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 Seminar in Geophysics: Mantle Convection  posted by  duggu   on 1/29/2008  Add Courseware to favorites Add To Favorites  
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Van Der Hilst, Robert, 12.570 Seminar in Geophysics: Mantle Convection, Spring 1998. (Massachusetts Institute of Technology: MIT OpenCourseWare), (Accessed 09 Jul, 2010). License: Creative Commons BY-NC-SA

Mantle convection.

One common model for how convection in the mantle drives plate tectonics. (Courtesy of USGS.)

Course Highlights

This course features lecture notes from MIT and Harvard guest lecturers and a complete set of readings.

Course Description

This cross-disciplinary course aims to understand the historical development and the current status of ideas and models, to present and question the constraints from the different research fields, and to investigate if and how the different views on mantle flow can be reconciled with the currently available data.



Course Overview

These are exciting times for studies of the structure, composition, and evolution of Earth's deep interior. Seismic imaging, geodynamical modeling, and nobel gas analyses have provided spectacular new insight in the nature and scale of mantle convection. But despite the increased understanding and consensus within research groups there are significant outstanding issues, whose resolution requires cross-disciplinary study. For instance, geophysicists begin to concur on some form of whole mantle flow, whereas many geochemists favor a layered structure, with the lower and upper mantles separated from each other over long periods of geological time.


Each week faculty members of Harvard, Woods Hole Oceanographic Institution (WHOI), or MIT will lecture on the basic physics and chemistry pertinent to the topic of that particular week. These lectures will be followed by literature discussions under leadership of (groups of) students. In this way we aim to cover the basic science as well as digest a substantial fraction of the pertinent literature; the group structure stimulates student interaction and helps reducing communication problems that often complicate cross-disciplinary discussion.

Students work together in small (less than 4 students) cross-disciplinary, cross-institutional teams in order to improve the understanding and communication of multidisciplinary topics. The groups participate in the following activities:
- Every week, one group is responsible for summarizing the faculty/staff lecture and the related discussions and for preparing material that can be posted on-line;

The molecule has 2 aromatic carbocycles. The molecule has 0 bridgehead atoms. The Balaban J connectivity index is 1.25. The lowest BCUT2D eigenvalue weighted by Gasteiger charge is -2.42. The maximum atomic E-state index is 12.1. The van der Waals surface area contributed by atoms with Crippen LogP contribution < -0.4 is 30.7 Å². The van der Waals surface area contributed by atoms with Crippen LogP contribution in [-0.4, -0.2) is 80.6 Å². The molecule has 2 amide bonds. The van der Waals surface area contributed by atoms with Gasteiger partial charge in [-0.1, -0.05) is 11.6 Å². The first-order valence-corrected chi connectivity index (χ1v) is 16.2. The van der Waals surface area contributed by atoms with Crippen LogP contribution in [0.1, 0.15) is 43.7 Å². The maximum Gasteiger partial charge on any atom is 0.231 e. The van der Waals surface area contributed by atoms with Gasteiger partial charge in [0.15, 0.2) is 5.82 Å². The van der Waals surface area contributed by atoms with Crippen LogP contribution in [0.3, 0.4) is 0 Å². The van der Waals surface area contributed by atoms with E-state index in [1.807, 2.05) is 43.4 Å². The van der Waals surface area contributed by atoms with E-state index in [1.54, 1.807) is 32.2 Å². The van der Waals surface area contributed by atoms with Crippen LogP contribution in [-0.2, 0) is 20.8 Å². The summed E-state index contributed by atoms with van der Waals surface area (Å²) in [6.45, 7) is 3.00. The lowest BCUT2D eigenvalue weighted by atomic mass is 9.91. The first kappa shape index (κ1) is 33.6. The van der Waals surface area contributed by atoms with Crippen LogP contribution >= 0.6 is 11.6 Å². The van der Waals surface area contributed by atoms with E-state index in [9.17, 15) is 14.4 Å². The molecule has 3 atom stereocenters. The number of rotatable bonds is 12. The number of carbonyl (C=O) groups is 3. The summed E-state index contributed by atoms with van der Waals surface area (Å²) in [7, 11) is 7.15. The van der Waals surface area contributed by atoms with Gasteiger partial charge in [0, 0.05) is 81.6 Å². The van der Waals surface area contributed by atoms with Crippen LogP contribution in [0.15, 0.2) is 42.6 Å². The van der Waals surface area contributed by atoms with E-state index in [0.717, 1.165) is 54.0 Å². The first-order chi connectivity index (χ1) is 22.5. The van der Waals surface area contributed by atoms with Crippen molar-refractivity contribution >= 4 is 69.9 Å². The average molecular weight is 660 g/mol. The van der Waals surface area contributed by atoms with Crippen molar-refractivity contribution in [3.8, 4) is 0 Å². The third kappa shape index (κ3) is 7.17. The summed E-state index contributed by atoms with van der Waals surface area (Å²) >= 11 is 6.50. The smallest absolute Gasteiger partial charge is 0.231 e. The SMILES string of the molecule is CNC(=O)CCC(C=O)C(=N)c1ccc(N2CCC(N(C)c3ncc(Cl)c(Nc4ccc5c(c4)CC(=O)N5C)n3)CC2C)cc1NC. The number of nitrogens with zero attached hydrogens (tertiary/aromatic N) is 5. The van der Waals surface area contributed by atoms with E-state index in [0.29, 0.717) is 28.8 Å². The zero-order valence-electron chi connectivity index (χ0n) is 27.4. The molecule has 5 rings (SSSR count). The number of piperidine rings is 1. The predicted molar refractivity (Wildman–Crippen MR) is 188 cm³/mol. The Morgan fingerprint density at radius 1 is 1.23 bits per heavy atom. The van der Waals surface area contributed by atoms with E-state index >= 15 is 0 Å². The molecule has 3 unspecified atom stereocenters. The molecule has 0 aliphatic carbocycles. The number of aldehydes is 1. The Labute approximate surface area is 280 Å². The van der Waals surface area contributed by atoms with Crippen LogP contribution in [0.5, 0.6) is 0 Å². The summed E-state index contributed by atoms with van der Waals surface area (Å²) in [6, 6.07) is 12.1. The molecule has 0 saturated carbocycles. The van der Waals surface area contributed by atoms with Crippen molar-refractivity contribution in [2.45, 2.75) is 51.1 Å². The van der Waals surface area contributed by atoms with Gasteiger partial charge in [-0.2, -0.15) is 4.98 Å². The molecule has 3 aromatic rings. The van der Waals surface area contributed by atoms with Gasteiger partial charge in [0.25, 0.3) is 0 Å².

- Every week, two (other) groups have a reading assignment (one or more papers, depending on length and difficulty) on the topic of the faculty/staff lecture.  The students read and discuss the material; the student closest to the topic at hand (e.g., geochemistry) often has to educate his/her fellow students (who may be more familar with concepts of, say, seismology, mineral physics, or geodynamics) - and they present a 15 min summary to the rest of the class.
- There is a mid-term assignment for the groups, which consists of summarizing the issues discussed during the first half of the semester and of working on a small research problem.
- The final assignment takes the form of writing a "research proposal." For this the students taking the class for credit need to reflect on the class, identify which problem are still open, and propose a research project that would address them.


Grades will depend on quality of the mid-term and final assignments, the group presentations, the lecture notes, and general participation in the discussions, and they are determined in a final meeting of all staff responsible for the class.



Lecturers for this Course

Harvard: Richard O'Connell, William McDonough, Stein Jacobsen

WHOI: Stanley Hart

MIT: Robert Van Der Hilst, Bradford Hager, Timothy Grove, Thomas Jordan, Louise Kellogg, Shijie Zhong

Lec # Topics Lecturers
1 Introduction Rick O'Connell and Bill McDonough
2 Melting and Differentiation Tim Grove
3 Basics of Convection Rick O'Connell and Brad Hager
4 Isotope Systems and Geochemistry Stan Hart
5 More on Mantle Dynamics Brad Hager, Rick O'Connell, Louise Kellogg
6 Seismology Part I: Subduction Zones Rob Van Der Hilst
7 Constraints from Noble Gas Data on Mantle Mixing Louise Kellogg and Stein Jacobsen
8 Seismology Part II: Constraints on Mantle Structure from Global Tomography Rob Van Der Hilst
9 Open Discussion of Issues  
10 Mantle Stratification (or lack thereof) Tom Jordan
11 Student Presentation of Research Proposals (Final Assignment)   Tell A Friend